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November 02, 2020 Monday 10:46:13 AM IST

Quest for Good Governance

Best Practices

In 1997, Arundhati Roy introduced Aiymanam to the world through her Booker-prize winning novel The God of Small Things. Twenty years later in 2017, Aiymanam gram panchayat in Kottayam district in the South Indian state of Kerala was in the news again as India’s first fully digitalised panchayat ward. It was among the first panchayats to get ISO certification.

The person behind all such bold initiatives was Mr Arun Kumar N, former Panchayat Secretary of Aiymanam and presently secretary of Manarcaud Panchayat.  He says all his efforts are rooted in his dream of establishing a seamless good governance practice in our country. He was in the news again as he along with the panchayat vice-president put on a Personal Protective Equipment (PPE) to repair a damaged water pipe at Covid First Line Treatment Centre (CFLTC) to restore water supply to patients as no plumber was available despite being offered Rs 10,000.


“The motivation to implement people-friendly good governance came to me when I faced some disappointing incidents in government offices.  I wanted to change it. I learned more about the best practices and successfully implemented it,” says Arun Kumar.

The Aiymanam Grama Panchayat has now become a role model for good governance. The front office begins functioning at 9 am as people don't have to take leave to avail services. A checklist of documents is given with all applications. To prevent corruption, applicants are given details of the panchayat president, secretary, deputy director, and vigilance in case the service is not provided within the stipulated time. The public can evaluate the performance of all officials and they are analysed weekly. Complaints or suggestions are discussed and solutions found.

Attitude Change

Arun Kumar says, a change in the attitude of government servants will make a big difference in society. “Every government employee should try to look at situations from the point of view of people who come before them with applications or requests. If they could put themselves in their shoes, their attitude will change automatically. A transparent grievance or feedback mechanism is the core of this change process. The general public should get a chance to share their feedback on the government services they use. And the government employees should be open to correct their flaws. For that, the employees should get the right training.

Along with general modules they should also be taught how to handle people, develop positive attitude and stress management. Training provided to them should be related to local environment.

 “Employees should be allrounders to offer different services. For eg. if an officer who is in charge of sanctioning a birth certificate is on leave, applicants are forced to wait until he or she is back. If another officer is able to offer the same service this could be avoided. Moreover, when a particular power is vested in one person, the chances of corruption are too high.”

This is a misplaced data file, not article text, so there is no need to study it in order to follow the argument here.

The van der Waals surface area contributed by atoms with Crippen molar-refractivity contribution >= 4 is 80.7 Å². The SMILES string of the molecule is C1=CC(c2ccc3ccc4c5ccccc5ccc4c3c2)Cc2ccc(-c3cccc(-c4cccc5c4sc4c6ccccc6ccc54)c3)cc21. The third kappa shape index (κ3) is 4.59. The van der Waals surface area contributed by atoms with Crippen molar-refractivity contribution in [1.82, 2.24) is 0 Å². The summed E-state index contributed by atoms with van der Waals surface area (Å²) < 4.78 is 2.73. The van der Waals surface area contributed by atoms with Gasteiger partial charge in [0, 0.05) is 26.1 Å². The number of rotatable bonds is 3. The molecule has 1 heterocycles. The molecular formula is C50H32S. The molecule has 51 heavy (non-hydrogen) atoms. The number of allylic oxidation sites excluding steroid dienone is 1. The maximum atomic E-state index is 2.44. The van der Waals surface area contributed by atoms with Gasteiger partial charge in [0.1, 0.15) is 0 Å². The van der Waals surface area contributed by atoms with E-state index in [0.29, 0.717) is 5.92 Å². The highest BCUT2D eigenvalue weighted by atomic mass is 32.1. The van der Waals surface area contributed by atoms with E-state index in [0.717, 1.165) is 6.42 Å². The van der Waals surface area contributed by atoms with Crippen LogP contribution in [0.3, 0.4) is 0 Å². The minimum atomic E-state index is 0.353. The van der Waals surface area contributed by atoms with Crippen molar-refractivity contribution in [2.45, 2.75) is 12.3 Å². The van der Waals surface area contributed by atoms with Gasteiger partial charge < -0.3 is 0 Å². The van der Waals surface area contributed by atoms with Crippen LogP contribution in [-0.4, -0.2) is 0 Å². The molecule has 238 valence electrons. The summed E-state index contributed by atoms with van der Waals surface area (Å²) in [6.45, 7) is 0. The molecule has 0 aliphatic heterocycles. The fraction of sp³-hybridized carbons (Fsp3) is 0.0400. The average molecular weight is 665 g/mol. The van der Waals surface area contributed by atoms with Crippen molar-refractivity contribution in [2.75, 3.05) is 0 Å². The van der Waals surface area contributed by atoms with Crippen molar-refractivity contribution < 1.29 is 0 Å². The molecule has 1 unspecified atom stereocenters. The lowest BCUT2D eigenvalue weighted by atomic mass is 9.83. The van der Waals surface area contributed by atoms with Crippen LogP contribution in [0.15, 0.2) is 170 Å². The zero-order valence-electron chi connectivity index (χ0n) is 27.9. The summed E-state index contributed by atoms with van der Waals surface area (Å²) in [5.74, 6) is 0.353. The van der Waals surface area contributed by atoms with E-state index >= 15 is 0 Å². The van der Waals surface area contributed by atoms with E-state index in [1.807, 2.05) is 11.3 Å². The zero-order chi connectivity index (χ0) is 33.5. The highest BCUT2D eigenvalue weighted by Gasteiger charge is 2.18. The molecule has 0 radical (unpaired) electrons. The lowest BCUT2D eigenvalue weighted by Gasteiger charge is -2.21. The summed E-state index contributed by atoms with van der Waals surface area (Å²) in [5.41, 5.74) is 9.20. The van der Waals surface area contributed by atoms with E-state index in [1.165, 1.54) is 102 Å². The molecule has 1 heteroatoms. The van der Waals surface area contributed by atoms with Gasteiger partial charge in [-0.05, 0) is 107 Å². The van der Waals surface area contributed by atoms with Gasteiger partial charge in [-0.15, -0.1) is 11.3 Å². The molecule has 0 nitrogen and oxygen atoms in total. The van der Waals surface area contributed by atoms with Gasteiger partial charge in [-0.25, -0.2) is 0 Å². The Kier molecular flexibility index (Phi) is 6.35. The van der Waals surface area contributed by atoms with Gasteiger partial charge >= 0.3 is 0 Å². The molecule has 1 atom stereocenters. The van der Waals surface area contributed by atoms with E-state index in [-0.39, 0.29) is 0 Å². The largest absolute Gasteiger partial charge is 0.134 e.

“You don’t need to bribe government servants or use agents to enjoy the benefits of being an Indian citizen. Always be brave enough to share your honest feedback,” he advised.
Arun Kumar says digitalisation of government offices is not yet complete. Government employees spend 70% of their working hours in search of old files.

In a decentralised system, the gram panchayat is the lowest yet most powerful unit of governance in India. They are the first to reach out to people in times of disasters. Hence, their systems have to be citizen-friendly and flawless.

Digitisation Goes National

Two years after Aiymmanam Panchayat went digital, the Union Ministry of Panchayati Raj signed an MoU with Common Service Centre SPV to convert 2.5 lakh gram panchayats to 'digital’ to provide speedy delivery of services in rural areas and promoting rural BPO. In September 2020, the Panchayati Raj Ministry has set up a unified tool e-Gram Swaraj portal for effective evaluation and monitoring of works done by grama panchayats. e-Gram SWARAJ unifies the planning, accounting and monitoring functions of Gram Panchayats. For the year 2020-21, around 2.43 lakh Gram Panchayats have finalized their Grama Panchayat Development Plan on e-Gram SWARAJ.

Among states, Haryana has announced a digitisation initiative for 6,197 gram panchayats under 'Gram Darshan Scheme' to ensure all activities of villages are co-ordinated in a single digital platform.  Gujarat launched Digital Seva Setu involving 14,000 grama panchayats to provide government services online. All villages are being connected through optical fibre network.

•    Engineering, Management Students can be involved with digitalisation and efficient governance of panchayats through internship or academic projects
•    School students can visit panchayat offices to learn about grassroots governance

Dhanya AK

Dhanya AK is a journalist with over a decade of experience in print, broadcast and online media. She holds a PG Diploma in PR and Advertising from Kerala Media Academy.   Read more articles..